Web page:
Coming home from the war in Iraq, US Army private Roy Scranton thought he'd left the world of strife behind. Then he watched as new calamities struck America, heralding a threat far more dangerous than ISIS or al-Qaeda: Hurricane Katrina, Superstorm Sandy, megadrought - the shock and awe of global warming.
Our world is changing. Rising seas, spiking temperatures, and extreme weather imperil global infrastructure, crops, and water supplies. Conflict, famine, plagues, and riots menace from every quarter. From war-stricken Baghdad to the melting Arctic, human-caused climate change poses a danger not only to political and economic stability but to civilization itself...and to what it means to be human. Our greatest enemy, it turns out, is ourselves. The warmer, wetter, more chaotic world we now live in - the Anthropocene - demands a radical new vision of human life.
In this bracing response to climate change, Roy Scranton combines memoir, reportage, philosophy, and Zen wisdom to explore what it means to be human in a rapidly evolving world, taking listeners on a journey through street protests, the latest findings of earth scientists, a historic UN summit, millennia of geological history, and the persistent vitality of ancient literature. Expanding on his influential New York Times essay (the number-one most-emailed article the day it appeared, and selected for Best American Science and Nature Writing 2014), Scranton responds to the existential problem of global warming by arguing that in order to survive, we must come to terms with our mortality.
Plato argued that to philosophize is to learn to die. If that's true, says Scranton, then we have entered humanity's most philosophical age - for this is precisely the problem of the Anthropocene. The trouble now is that we must learn to die not as individuals but as a civilization.
Roy Scranton has published in The New York Times, The Wall Street Journal, Rolling Stone, Boston Review, and Theory and Event and has been interviewed on NPR's Fresh Air, among other media.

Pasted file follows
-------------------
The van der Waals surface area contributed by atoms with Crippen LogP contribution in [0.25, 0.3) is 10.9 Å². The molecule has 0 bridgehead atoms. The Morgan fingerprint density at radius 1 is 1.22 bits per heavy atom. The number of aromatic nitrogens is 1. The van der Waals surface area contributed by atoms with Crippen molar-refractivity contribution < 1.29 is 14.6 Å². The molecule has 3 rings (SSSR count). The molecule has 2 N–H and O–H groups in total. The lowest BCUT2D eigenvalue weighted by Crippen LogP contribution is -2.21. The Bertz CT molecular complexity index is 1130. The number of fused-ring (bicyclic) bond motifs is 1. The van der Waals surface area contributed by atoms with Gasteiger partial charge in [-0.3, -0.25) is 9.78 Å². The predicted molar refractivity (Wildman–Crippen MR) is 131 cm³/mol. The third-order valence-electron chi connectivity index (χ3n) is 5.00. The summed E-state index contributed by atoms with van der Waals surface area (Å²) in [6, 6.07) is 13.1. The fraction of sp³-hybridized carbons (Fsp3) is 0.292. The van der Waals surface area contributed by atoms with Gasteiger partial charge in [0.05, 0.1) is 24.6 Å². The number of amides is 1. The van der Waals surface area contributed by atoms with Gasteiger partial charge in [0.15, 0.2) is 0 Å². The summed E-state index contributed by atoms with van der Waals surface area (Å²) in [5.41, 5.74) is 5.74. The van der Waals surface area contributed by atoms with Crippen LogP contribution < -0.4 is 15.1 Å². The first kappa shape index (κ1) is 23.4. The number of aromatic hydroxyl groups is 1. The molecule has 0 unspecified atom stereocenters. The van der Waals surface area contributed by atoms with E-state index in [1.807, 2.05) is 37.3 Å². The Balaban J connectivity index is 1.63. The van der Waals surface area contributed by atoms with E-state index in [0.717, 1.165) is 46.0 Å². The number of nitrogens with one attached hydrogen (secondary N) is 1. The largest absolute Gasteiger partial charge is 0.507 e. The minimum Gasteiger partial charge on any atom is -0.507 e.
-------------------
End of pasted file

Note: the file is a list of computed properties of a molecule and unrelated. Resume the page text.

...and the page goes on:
©2015 Roy Scranton (P)2016 Audible, Inc.
"In Learning to Die in the Anthropocene, Roy Scranton draws on his experiences in Iraq to confront the grim realities of climate change. The result is a fierce and provocative book." (Elizabeth Kolbert, Pulitzer Prize-winning author of The Sixth Extinction: An Unnatural History)
"Roy Scranton's Learning to Die in the Anthropocene presents, without extraneous bullshit, what we must do to survive on Earth. It's a powerful, useful, and ultimately hopeful book that more than any other I've read has the ability to change people's minds and create change. For me, it crystallizes and expresses what I've been thinking about and trying to get a grasp on. The economical way it does so, with such clarity, sets the book apart from most others on the subject." (Jeff VanderMeer, author of the Southern Reach trilogy)
"Roy Scranton lucidly articulates the depth of the climate crisis with an honesty that is all too rare, then calls for a reimagined humanism that will help us meet our stormy future with as much decency as we can muster. While I don't share his conclusions about the potential for social movements to drive ambitious mitigation, this is a wise and important challenge from an elegant writer and original thinker. A critical intervention." (Naomi Klein, author of This Changes Everything: Capitalism vs. the Climate)